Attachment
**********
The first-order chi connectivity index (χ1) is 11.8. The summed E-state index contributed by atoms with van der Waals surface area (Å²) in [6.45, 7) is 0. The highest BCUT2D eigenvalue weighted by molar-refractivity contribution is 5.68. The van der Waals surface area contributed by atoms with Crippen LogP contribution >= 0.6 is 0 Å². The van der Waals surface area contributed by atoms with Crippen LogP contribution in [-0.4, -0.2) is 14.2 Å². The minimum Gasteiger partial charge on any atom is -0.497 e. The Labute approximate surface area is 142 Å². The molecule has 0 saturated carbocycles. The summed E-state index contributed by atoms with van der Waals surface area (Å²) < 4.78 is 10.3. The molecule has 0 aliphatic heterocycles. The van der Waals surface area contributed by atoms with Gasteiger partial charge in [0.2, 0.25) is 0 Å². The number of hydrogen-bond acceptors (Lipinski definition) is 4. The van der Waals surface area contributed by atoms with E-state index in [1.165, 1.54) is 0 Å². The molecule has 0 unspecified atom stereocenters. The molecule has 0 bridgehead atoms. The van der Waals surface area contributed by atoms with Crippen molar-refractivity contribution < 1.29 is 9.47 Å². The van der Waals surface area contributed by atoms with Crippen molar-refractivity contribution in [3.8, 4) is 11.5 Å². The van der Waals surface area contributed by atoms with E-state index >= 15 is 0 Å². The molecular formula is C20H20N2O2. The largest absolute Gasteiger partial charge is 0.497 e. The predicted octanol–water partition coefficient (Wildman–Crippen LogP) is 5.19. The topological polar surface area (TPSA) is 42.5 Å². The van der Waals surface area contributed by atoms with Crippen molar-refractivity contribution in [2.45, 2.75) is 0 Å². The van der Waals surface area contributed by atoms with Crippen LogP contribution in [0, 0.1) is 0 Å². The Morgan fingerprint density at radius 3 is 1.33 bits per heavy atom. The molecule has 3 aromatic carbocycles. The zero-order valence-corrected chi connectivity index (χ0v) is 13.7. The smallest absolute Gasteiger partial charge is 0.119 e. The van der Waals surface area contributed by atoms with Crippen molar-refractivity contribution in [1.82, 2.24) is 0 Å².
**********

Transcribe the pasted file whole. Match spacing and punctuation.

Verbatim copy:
The first-order chi connectivity index (χ1) is 11.8. The summed E-state index contributed by atoms with van der Waals surface area (Å²) in [6.45, 7) is 0. The highest BCUT2D eigenvalue weighted by molar-refractivity contribution is 5.68. The van der Waals surface area contributed by atoms with Crippen LogP contribution >= 0.6 is 0 Å². The van der Waals surface area contributed by atoms with Crippen LogP contribution in [-0.4, -0.2) is 14.2 Å². The minimum Gasteiger partial charge on any atom is -0.497 e. The Labute approximate surface area is 142 Å². The molecule has 0 saturated carbocycles. The summed E-state index contributed by atoms with van der Waals surface area (Å²) < 4.78 is 10.3. The molecule has 0 aliphatic heterocycles. The van der Waals surface area contributed by atoms with Gasteiger partial charge in [0.2, 0.25) is 0 Å². The number of hydrogen-bond acceptors (Lipinski definition) is 4. The van der Waals surface area contributed by atoms with E-state index in [1.165, 1.54) is 0 Å². The molecule has 0 unspecified atom stereocenters. The molecule has 0 bridgehead atoms. The van der Waals surface area contributed by atoms with Crippen molar-refractivity contribution < 1.29 is 9.47 Å². The van der Waals surface area contributed by atoms with Crippen molar-refractivity contribution in [3.8, 4) is 11.5 Å². The van der Waals surface area contributed by atoms with E-state index >= 15 is 0 Å². The molecular formula is C20H20N2O2. The largest absolute Gasteiger partial charge is 0.497 e. The predicted octanol–water partition coefficient (Wildman–Crippen LogP) is 5.19. The topological polar surface area (TPSA) is 42.5 Å². The van der Waals surface area contributed by atoms with Crippen molar-refractivity contribution in [2.45, 2.75) is 0 Å². The van der Waals surface area contributed by atoms with Crippen LogP contribution in [0, 0.1) is 0 Å². The Morgan fingerprint density at radius 3 is 1.33 bits per heavy atom. The molecule has 3 aromatic carbocycles. The zero-order valence-corrected chi connectivity index (χ0v) is 13.7. The smallest absolute Gasteiger partial charge is 0.119 e. The van der Waals surface area contributed by atoms with Crippen molar-refractivity contribution in [1.82, 2.24) is 0 Å².